Sniper Training Manual Remains Offline (at FAS)

“When… dealing with multiple targets, such as two hostage-takers, [snipers] must coordinate to fire simultaneously,” according to a U.S. Army sniper training manual.  “Taking [the targets] out one at a time may allow the second suspect time to harm the hostages.”

This was the scenario facing Navy SEALs on the Indian Ocean on April 12.  They fired simultaneously at three Somali pirates, killing them and rescuing an American hostage.

“Shooting simultaneously by command fire with another sniper is a very important skill to develop and requires much practice,” the Army manual advises.

A copy of the U.S. Army Special Forces Sniper Training and Employment manual (FM 3-05.222) was obtained by Secrecy News.  Although the document is unclassified, it is subject to restricted distribution in order “to protect technical or operational information.”

For once, such restrictions appear to make sense and the 474-page manual will not be posted on the Federation of American Scientists website.  But as always, views on the question of disclosure differ.  A 2003 discussion on the “Shooter’s Forum” website presented contrasting opinions on the desirability of publishing this Manual.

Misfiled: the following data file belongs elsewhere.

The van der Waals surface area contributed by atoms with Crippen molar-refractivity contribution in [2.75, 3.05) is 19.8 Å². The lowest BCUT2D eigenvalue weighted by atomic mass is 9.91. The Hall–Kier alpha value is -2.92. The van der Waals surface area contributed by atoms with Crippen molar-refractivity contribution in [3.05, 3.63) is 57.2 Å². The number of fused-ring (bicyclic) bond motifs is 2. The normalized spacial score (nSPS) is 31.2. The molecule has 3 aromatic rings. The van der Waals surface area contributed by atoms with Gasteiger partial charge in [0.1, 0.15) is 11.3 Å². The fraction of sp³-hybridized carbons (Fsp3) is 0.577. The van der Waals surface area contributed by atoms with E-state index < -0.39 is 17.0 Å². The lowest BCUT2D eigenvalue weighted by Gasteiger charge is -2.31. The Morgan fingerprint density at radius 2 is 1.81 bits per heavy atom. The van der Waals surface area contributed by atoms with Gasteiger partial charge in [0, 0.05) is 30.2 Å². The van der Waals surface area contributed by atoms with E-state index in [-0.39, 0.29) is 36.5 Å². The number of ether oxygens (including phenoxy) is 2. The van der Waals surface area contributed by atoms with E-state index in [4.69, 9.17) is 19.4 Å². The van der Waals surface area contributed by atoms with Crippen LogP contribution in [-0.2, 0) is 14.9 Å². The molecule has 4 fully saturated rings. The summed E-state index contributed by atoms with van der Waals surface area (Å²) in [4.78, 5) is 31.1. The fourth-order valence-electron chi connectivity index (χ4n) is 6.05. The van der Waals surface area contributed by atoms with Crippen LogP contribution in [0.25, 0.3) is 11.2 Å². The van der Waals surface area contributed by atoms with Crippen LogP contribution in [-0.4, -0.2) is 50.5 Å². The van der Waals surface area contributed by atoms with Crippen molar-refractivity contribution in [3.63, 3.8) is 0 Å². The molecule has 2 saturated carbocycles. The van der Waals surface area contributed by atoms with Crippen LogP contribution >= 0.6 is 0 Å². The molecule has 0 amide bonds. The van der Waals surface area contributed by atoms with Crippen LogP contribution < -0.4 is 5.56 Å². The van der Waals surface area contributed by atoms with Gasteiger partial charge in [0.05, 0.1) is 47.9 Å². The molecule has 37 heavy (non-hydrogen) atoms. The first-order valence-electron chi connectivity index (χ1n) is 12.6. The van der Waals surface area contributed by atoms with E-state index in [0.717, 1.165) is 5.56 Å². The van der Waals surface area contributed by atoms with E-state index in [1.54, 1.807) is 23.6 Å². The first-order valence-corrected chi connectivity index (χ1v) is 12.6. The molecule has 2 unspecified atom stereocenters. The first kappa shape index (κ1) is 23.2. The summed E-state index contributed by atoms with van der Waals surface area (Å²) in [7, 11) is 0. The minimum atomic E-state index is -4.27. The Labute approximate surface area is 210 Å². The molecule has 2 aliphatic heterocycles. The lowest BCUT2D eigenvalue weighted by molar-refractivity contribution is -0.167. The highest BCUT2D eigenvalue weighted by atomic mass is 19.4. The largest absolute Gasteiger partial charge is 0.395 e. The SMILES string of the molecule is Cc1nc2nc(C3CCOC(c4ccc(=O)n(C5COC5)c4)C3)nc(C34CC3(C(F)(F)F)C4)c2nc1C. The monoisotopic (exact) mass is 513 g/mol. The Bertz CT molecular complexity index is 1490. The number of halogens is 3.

Update (04/15/09): As noted at Cryptome.org today, the document has been made available online elsewhere.

No Responses to “Sniper Training Manual Remains Offline (at FAS)”

  1. Daniel Shostak April 16, 2009 at 4:02 PM #

    Steven:

    I would like to ask you to reconsider your decision on not publishing the sniper’s manual. FAS is one of few sources to obtain military manuals and thus the public is dependent upon you making them available as you obtain them.

    I appreciate that there is a gray area between policy documents (which you regularly make available), and technical materials of less policy relevance. However, it should be the public and researchers who evaluate these materials for distribution.

    Furthermore, military discipline should be in the public view. What makes sense today, may not make sense tomorrow. For example, the use of snipers instead of the use of non-lethal force is a question that the recent pirate incident raises.

    Finally, I don’t recall you ever with holding documents and telling us about it. I am sure that you regularly decide not to publish documents, but you don’t editorialize about it. You do regularly publish military manuals and I think that is the appropriate approach.

  2. jeff February 12, 2010 at 1:27 PM #

    The manuals are limited in distribution for a reason. If you want access to these manuals, raise your right hand, enlist, and volunteer to try out for the Special Forces. Otherwise, continue to complain from your cozy couch.